Altogether, this game feels more like 'The Sims 1.5' than a progression onwards from The Sims 2. It feels like a step backward - it comes across as unfinished and half-baked, like something the makers rushed to market due to publisher pressures rather than taking the loving care over it that was so much more noticeably taken with its two predecessors. There is an awful lot of basic stuff missing that was in the previous two games, and it feels slow and tedious rather than fast and funny like The Sims 2. The game is also buggy - for instance, as I write this, I have the game running on my other computer. The Repo Man has just arrived to confiscate our belongings, but as he turns his raygun on each item, they are not disappearing as should be the case - he's now leaving and having a good evil laugh and my Sims are crying, but all of our belongings are still there!
In some ways, the look and feel are more reminiscent of The Sims 1 than The Sims 2. The Sims themselves are of a poorer graphic quality than their predecessors, although object graphics are of a better quality. The heads-up display looks like that of the Sims 1, including the low-resolution look of the Sims' avatars, and the Sims themselves have a more sort of 'chunky' look like those in The Sims 1 did, rather than the slim look of The Sims 2.
I'm feeling hard-pressed to find any advantage of this game over The Sims 2. A good thing is that you can now have multiple savegames rather than just one. The one feature I do like a lot is the huge variety of new personality traits, of which your Sim can have five at the same time (I was pleased to be able to be a Computer Whiz like in real life!). They can now have such traits as Hopeless Romantic, Evil, Slob, Daredevil, Brave, Genius, Overemotional, and Couch Potato. Some of the traits are pretty funny - one of our lodgers is based on a lodger we used to have who was a gormless but pompous socially inept nerd (think Sheldon from 'Big Bang Theory' but sporting a big furry beard) and I enjoyed giving him the 'Inappropriate' personality trait, having him send an 'inappropriate forum post' on his PC and then get an insulting reply. But what I would have liked even better, would be for this feature to be an expansion pack for The Sims 2 where I would have enjoyed it much more.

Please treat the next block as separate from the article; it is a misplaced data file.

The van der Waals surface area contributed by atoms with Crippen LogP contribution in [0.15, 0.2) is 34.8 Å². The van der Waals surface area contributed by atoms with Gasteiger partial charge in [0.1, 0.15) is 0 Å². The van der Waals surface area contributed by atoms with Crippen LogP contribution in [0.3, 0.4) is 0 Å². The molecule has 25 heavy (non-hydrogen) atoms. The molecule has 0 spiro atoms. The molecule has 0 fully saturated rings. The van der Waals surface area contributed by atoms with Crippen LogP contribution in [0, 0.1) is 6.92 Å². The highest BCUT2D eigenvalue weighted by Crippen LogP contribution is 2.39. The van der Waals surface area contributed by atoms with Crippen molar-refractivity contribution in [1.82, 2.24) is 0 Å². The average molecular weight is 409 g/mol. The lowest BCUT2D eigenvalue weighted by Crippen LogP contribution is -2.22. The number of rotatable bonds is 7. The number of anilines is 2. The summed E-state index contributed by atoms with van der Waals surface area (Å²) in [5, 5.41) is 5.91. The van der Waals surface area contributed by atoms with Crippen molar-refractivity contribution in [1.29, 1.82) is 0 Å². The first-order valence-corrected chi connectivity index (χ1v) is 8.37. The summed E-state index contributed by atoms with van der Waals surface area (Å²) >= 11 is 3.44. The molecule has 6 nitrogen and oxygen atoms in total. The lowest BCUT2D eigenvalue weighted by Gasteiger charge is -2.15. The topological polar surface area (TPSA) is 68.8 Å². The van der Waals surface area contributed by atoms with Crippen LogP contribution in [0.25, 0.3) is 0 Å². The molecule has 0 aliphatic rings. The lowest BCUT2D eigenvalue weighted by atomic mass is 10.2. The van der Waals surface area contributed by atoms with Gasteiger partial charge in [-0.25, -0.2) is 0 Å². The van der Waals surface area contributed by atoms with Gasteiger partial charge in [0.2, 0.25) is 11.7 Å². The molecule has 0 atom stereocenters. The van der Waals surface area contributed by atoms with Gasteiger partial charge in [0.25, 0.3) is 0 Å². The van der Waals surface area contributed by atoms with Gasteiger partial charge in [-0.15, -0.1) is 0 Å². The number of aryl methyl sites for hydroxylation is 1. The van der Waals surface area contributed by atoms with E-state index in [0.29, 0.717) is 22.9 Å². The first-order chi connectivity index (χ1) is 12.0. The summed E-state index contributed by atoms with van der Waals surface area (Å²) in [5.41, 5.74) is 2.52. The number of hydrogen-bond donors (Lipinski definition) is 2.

I would say that if you are a Sims 2 fanatic like myself, you will want to buy this out of curiosity and just to experience something new, but will probably be disappointed. If you are undecided and you have a friend who already has this, try it out there first. At present, I am not happy with this product, but I live in hope that there will be a patch to make some improvements and fix the bugs, and that with its future expansion packs it will eventually become the game it should have been. I am only just recommending it, on that basis. The game comes as a dual-format (PC and Mac) DVD.
UPDATE JULY 2010:
Well, it's a little over a year now since this game was released and thankfully there have been a lot of improvements, thanks both to an ongoing series of major patches from EA and tons of mods from the modding community. You can now get facial slider hacks that give you more control over your sim's features (I can now make sims who look more like who they're intended to be), custom skins and eyes (default and non-default), plus many new objects, houses, community lots, clothes and hairstyles from the modding sites: see my review on 'Where to Find Good The Sims 3 Content' here on Dooyoo, for the best places to go.
And even EA have given us a couple of good things within their ongoing patches as well as fixing bugs the game came with. They have also added two new features via the patches: a basement tool, which now enables you to build true basements, and the ability for your sims to have tattoos. These apply to just the base game as well as any expansions you might have added. So be sure to keep your game patched up to date!
The base game is still far from perfect, but a lot better than it was. Rating revised from 3 stars to 4.
Also on Ciao under the same name.
Summary: Disappointing latest entry in the 'The Sims' series but getting better with bug patch and mods